MacPherson entered the Legislative Assembly in November 1864 for Portland, defeating W. Haines. From February 1866 to July 1878 he was member for Dundas. An independent with liberal sympathies, he accepted the need for some form of tariff and land selection, and for most of his career followed Sir James McCulloch. Although some resented the 'Roman virtue' which failed to win Hamilton an early railway or to organize its land sales well, his seat was one of the safest.
His ministry from 20 September 1869 to 8 April 1870 falls somewhat outside this pattern. Five years of increasingly assiduous parliamentary work left him frustrated at being judged by McCulloch 'no fit companion for a Casey, a Sullivan and a pair of Smiths' and he helped defeat him on Robert Byrne's motion condemning the appointment of an outside party organizer to the ministry. The new mixed majority would accept no established leader and MacPherson at 35 became chief secretary. His ministry, more dissident Liberal than Constitutionalist, had no clear policy and was weakened by two defeats in ministerial elections yet it completed such important outstanding business as the lands bill, already before council, which became law after some concessions to squatters. Much business was done in the short recess but new appointments, particularly that of Graham Berry as treasurer, made his cabinet more radical and harder to control, and most Constitutionalist support was lost. After rejecting an adverse vote against Berry's largely protectionist budget MacPherson could not ignore the majority assembled against him on 29 March 1870. Distrusting his more radical colleagues he did not seek a dissolution but resigned on 8 April.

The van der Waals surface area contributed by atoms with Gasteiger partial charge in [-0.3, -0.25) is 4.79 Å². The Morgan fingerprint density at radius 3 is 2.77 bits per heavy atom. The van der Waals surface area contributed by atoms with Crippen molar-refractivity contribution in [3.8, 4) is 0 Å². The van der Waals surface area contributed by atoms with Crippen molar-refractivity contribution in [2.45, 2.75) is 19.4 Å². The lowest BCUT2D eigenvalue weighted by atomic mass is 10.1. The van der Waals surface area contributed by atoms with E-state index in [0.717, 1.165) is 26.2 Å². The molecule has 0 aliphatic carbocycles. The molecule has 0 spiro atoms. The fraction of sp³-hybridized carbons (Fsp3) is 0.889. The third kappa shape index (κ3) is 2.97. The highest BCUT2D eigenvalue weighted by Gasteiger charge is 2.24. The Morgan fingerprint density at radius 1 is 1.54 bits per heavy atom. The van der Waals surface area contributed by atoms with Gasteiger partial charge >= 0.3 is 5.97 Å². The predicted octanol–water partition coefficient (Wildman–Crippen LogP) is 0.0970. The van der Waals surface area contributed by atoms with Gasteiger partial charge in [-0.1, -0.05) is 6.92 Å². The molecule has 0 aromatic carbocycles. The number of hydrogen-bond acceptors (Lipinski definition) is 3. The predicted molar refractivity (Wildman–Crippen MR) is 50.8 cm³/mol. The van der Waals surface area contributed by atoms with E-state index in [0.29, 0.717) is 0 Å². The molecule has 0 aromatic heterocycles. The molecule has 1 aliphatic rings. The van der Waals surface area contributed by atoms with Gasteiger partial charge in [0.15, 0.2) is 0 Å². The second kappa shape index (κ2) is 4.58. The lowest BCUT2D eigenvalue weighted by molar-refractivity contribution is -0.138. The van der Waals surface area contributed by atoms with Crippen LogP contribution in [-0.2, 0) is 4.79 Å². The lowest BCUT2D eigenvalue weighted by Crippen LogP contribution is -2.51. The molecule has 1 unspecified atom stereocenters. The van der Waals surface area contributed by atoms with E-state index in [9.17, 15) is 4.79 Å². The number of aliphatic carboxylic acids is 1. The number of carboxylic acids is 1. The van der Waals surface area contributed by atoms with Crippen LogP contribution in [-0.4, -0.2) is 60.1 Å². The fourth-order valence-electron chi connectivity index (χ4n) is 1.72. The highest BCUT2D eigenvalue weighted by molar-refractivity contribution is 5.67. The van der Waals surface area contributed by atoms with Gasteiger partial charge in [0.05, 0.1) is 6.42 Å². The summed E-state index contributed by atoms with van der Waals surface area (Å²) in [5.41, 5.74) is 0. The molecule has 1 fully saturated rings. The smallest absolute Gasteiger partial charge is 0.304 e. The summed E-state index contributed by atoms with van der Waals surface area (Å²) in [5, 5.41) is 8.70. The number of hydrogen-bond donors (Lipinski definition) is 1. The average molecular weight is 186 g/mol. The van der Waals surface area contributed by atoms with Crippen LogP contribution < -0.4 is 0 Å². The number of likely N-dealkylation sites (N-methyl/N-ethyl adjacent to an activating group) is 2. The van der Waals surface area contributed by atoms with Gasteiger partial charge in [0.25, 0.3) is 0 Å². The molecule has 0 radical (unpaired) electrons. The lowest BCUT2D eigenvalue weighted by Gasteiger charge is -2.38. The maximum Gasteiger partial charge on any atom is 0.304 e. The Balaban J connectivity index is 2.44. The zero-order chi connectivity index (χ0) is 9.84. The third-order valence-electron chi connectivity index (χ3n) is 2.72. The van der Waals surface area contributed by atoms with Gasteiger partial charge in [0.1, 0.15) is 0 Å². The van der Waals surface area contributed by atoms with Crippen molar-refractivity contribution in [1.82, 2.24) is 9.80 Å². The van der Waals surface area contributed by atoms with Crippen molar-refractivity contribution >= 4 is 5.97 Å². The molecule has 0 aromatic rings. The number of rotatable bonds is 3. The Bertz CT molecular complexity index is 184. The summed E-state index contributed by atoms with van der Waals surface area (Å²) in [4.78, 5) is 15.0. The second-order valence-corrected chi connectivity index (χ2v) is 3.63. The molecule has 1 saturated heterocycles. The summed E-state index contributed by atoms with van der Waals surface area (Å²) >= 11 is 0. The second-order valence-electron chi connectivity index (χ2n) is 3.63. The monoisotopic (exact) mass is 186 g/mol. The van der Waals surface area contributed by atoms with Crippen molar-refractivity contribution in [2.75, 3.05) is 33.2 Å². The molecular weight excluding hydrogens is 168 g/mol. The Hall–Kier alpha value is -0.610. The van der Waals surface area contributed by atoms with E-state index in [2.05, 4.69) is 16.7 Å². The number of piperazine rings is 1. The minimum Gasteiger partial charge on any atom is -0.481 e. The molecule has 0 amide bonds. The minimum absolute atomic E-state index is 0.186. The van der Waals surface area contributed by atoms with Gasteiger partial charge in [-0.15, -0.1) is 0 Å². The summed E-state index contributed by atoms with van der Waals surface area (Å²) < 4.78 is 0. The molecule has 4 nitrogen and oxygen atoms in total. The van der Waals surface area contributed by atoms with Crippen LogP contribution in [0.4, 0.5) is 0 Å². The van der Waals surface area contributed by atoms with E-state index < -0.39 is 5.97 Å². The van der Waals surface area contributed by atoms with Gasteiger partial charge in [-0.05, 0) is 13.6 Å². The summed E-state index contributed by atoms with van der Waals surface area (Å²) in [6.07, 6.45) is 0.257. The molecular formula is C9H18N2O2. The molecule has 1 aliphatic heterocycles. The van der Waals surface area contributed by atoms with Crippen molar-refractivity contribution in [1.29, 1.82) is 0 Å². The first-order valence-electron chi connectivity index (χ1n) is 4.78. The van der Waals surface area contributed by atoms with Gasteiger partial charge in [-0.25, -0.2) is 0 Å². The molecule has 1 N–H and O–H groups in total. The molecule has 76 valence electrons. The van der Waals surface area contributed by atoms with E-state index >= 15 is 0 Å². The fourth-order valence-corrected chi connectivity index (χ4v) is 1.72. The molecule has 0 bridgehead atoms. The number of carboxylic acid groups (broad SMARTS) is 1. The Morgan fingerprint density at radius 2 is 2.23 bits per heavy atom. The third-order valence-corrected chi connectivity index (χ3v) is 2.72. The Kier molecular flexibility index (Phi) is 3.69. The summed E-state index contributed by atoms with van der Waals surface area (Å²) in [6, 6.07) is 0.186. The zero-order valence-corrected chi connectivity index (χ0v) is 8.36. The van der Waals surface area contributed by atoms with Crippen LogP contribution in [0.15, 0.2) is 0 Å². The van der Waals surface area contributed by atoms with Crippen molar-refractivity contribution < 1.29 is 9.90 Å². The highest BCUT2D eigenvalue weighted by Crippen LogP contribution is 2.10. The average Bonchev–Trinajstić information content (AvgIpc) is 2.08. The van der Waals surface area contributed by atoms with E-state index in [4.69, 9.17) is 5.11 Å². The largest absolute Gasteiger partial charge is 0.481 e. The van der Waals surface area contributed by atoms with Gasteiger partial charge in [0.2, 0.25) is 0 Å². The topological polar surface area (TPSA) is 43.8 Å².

MacPherson's acceptance of the lands portfolio in McCulloch's succeeding ministry was approved in Dundas but brought him a storm of recrimination from his ex-colleagues and the press, leaving him shaken, half-convinced of his unfitness for high office and dependent on McCulloch, then attacked as a squatter monopolist. He strove to make his lands administration exemplary, and with some success, but was no match for Berry, Duffy and the Age. Under fire, after McCulloch lost office in June 1871, MacPherson's reputation remained dubious at least till 1872 when his main critics lost power and were themselves subjected to acrimonious criticism.